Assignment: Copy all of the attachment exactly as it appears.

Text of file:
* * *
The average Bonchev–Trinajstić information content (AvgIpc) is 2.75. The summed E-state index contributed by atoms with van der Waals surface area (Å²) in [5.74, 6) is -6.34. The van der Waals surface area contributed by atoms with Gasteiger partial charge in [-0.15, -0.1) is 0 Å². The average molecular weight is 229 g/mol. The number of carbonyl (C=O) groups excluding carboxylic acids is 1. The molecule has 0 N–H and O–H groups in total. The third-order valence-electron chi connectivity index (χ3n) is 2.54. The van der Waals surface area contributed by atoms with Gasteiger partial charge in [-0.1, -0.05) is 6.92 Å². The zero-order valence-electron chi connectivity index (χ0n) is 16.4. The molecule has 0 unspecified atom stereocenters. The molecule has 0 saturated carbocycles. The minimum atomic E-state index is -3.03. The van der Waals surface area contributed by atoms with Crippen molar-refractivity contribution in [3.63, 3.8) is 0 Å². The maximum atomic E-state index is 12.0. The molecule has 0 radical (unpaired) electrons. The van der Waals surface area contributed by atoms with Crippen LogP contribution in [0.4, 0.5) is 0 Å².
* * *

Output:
The average Bonchev–Trinajstić information content (AvgIpc) is 2.75. The summed E-state index contributed by atoms with van der Waals surface area (Å²) in [5.74, 6) is -6.34. The van der Waals surface area contributed by atoms with Gasteiger partial charge in [-0.15, -0.1) is 0 Å². The average molecular weight is 229 g/mol. The number of carbonyl (C=O) groups excluding carboxylic acids is 1. The molecule has 0 N–H and O–H groups in total. The third-order valence-electron chi connectivity index (χ3n) is 2.54. The van der Waals surface area contributed by atoms with Gasteiger partial charge in [-0.1, -0.05) is 6.92 Å². The zero-order valence-electron chi connectivity index (χ0n) is 16.4. The molecule has 0 unspecified atom stereocenters. The molecule has 0 saturated carbocycles. The minimum atomic E-state index is -3.03. The van der Waals surface area contributed by atoms with Crippen molar-refractivity contribution in [3.63, 3.8) is 0 Å². The maximum atomic E-state index is 12.0. The molecule has 0 radical (unpaired) electrons. The van der Waals surface area contributed by atoms with Crippen LogP contribution in [0.4, 0.5) is 0 Å².